Tuesday June 22, 2010 3:42 am
Jonah Hex And The Lost Weekend
Well, I reckon it was bound t’happen, pardners. Jonah Hex has opened to just a $5 million weekend, meaning that it’s officially been labeled a bomb. Too bad. Jonah was – and is – an iconic comic book property, the creation of John Albano and Tony DeZuniga. Maybe the filmmakers should’ve gone with a more traditional western approach like The Outlaw Josey Wales or 3:10 From Yuma instead of the steampunkian world of The Wild Wild West movie? Who’s to say what would’ve worked, but the new one sure doesn’t.
The problem now is that because Jonah Hex is based on a comic book (not a graphic novel as some lazy reporters simply retype) – but one that none of the general public has heard of before – it’ll get tagged as a comic book movie, and worse, a failed comic book movie. And finger wagging along the lines of “is the comic book movie fad finally over” will start appearing as breathless know-it-all headlines in newspapers no one reads anymore.
Read More | Deadline Hollywood Daily
Yes, Jonah Hex is a comic book movie, but only because it’s based on a (really good) comic book series. The majority of the movie-going public has no idea that a comic book preceeded it. And for most of the movie-going public that isn’t comic book fans, a comic book movie is capes and boots.
Warner Bros. seems to have an entirely different approach to their DC movies – picking properties that can stand alone that don’t necessarily depend on capes and boots. Some of them don’t succeed financially (like The Losers and now Jonah Hex) but that seems to be their plan while they wait for the next Batman and Superman movies to get off the ground. Witness Diane Nelson’s statements about exploiting Vertigo – “using the library to its fullest” - when she took over at DC. If there’s a project that someone thinks’ll make a good return on their investment, they’ll do it, even if it doesn’t have a Batmobile or Lois Lane in it.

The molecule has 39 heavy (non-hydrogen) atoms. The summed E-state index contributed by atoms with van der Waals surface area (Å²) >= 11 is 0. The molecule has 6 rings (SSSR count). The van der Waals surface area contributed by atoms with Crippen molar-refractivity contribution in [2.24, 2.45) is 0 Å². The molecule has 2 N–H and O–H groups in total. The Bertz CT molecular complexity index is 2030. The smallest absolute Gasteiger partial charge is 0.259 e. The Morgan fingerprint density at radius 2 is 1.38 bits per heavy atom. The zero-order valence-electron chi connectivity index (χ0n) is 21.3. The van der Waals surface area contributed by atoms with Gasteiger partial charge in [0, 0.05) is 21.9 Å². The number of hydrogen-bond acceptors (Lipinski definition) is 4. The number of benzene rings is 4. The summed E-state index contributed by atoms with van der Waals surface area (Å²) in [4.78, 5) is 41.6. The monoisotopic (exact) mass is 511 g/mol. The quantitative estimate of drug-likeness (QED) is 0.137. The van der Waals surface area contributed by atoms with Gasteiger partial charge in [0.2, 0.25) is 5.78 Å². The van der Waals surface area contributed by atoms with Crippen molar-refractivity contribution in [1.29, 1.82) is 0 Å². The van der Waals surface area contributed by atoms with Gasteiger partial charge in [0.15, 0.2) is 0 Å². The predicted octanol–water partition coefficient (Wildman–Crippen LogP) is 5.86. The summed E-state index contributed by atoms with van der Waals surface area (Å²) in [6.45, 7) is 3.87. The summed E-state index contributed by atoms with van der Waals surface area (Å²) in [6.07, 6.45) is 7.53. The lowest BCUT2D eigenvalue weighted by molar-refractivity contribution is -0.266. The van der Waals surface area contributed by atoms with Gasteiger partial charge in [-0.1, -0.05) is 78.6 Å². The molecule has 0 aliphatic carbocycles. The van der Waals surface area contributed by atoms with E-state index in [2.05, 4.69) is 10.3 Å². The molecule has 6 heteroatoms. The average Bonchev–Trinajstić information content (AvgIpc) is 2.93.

Marvel, meanwhile, appears to be trying the unthinkable: picking movie projects that all tie in together and try to build a movie universe that captures the excitement of the Lee-Kirby-Ditko years of early Marvel. To do that, they sprinkle around Nick Fury, drop in Black Widow, and build toward a big Avengers movie. You don’t see Marvel following up Iron Man, Spider-Man and X-Men with, say, Killraven or Wood God. Nope, you see a Spider-Man franchise reboot and a young X-Men movie, X-Men First Class.
What this really means is that DC and its parent company now have a lot riding on Green Lantern (which is a traditional comic book movie). If that one fails, then you can kiss your Atom and Hawkman movies bye-bye and DC will just be Superman and Batman for your DCU blockbusters.
But the failure of Jonah Hex is good news for one demographic: the hot, young actress group. The slot in future movies that would’ve been filled by Megan Fox is about to open up again. With the lack of box office of her two high-profile vehicles, Jennifer’s Body and now Jonah Hex, and her getting kicked off the Transformers franchise for comparing her director to Hitler, you gotta think that people will want to go with a different body, I mean actress, for future Fox-type roles.
Ricky Sprague over at Project Child Murdering Robot (yes, you read that correctly) will tell you everything that’s wrong with the film.
Pretty Scary’s Tristan Sinns also has a few choice words about the Hex movie. Several of them are “retarded Frankenstein in a 10-gallon hat.”
Rod Lott at Bookgasm is both a comics fan and reviewer and he too had his say on Jonah Hex: “The worst part about Jonah Hex is how negatively it will reflect upon the often-great source material.” I reckon so.
[Artwork: cover to Jonah Hex, © DC Entertainment]
- Related Tags:
- adaptations, dc, dc comics, diane nelson, film adaptation, green lantern, iron man, iron man 2, jonah hex, marvel comics, megan fox, movies, review, reviews, sidefeatured, the losers, vertigo, warner bros, watchmen
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